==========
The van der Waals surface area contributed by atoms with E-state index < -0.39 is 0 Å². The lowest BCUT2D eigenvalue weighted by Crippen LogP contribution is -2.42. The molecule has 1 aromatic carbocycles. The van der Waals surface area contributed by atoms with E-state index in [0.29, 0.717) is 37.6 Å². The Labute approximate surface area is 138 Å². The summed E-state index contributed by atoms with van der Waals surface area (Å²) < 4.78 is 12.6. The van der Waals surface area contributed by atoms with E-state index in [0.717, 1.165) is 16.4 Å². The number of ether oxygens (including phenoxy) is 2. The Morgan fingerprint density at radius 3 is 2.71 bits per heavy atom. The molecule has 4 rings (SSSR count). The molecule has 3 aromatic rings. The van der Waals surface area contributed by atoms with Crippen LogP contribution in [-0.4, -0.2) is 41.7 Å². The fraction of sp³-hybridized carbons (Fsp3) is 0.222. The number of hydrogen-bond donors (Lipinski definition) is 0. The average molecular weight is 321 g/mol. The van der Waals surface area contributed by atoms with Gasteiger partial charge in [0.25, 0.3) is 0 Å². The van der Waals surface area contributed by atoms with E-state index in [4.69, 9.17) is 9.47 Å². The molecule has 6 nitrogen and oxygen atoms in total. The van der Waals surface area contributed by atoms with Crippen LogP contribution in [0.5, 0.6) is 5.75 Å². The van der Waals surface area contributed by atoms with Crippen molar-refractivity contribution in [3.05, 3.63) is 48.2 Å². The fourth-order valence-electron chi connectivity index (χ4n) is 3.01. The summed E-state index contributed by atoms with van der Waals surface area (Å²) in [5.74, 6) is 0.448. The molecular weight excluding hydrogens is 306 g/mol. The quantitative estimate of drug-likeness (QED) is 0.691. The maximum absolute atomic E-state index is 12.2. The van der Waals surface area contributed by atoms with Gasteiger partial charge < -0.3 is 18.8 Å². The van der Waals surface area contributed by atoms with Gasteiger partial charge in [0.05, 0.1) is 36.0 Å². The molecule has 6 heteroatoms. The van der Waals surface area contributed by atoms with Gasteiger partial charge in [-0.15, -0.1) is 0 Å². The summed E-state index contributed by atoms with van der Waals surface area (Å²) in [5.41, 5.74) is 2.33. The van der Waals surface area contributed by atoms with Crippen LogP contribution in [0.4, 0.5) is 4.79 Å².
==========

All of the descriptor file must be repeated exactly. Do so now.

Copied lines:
The van der Waals surface area contributed by atoms with E-state index < -0.39 is 0 Å². The lowest BCUT2D eigenvalue weighted by Crippen LogP contribution is -2.42. The molecule has 1 aromatic carbocycles. The van der Waals surface area contributed by atoms with E-state index in [0.29, 0.717) is 37.6 Å². The Labute approximate surface area is 138 Å². The summed E-state index contributed by atoms with van der Waals surface area (Å²) < 4.78 is 12.6. The van der Waals surface area contributed by atoms with E-state index in [0.717, 1.165) is 16.4 Å². The number of ether oxygens (including phenoxy) is 2. The Morgan fingerprint density at radius 3 is 2.71 bits per heavy atom. The molecule has 4 rings (SSSR count). The molecule has 3 aromatic rings. The van der Waals surface area contributed by atoms with Crippen LogP contribution in [-0.4, -0.2) is 41.7 Å². The fraction of sp³-hybridized carbons (Fsp3) is 0.222. The number of hydrogen-bond donors (Lipinski definition) is 0. The average molecular weight is 321 g/mol. The van der Waals surface area contributed by atoms with Gasteiger partial charge in [0.25, 0.3) is 0 Å². The van der Waals surface area contributed by atoms with E-state index in [4.69, 9.17) is 9.47 Å². The molecule has 6 nitrogen and oxygen atoms in total. The van der Waals surface area contributed by atoms with Crippen LogP contribution in [0.5, 0.6) is 5.75 Å². The van der Waals surface area contributed by atoms with Crippen molar-refractivity contribution in [3.05, 3.63) is 48.2 Å². The fourth-order valence-electron chi connectivity index (χ4n) is 3.01. The summed E-state index contributed by atoms with van der Waals surface area (Å²) in [5.74, 6) is 0.448. The molecular weight excluding hydrogens is 306 g/mol. The quantitative estimate of drug-likeness (QED) is 0.691. The maximum absolute atomic E-state index is 12.2. The van der Waals surface area contributed by atoms with Gasteiger partial charge < -0.3 is 18.8 Å². The van der Waals surface area contributed by atoms with Gasteiger partial charge in [0.05, 0.1) is 36.0 Å². The molecule has 6 heteroatoms. The van der Waals surface area contributed by atoms with Gasteiger partial charge in [-0.15, -0.1) is 0 Å². The summed E-state index contributed by atoms with van der Waals surface area (Å²) in [5.41, 5.74) is 2.33. The van der Waals surface area contributed by atoms with Crippen LogP contribution in [0.4, 0.5) is 4.79 Å².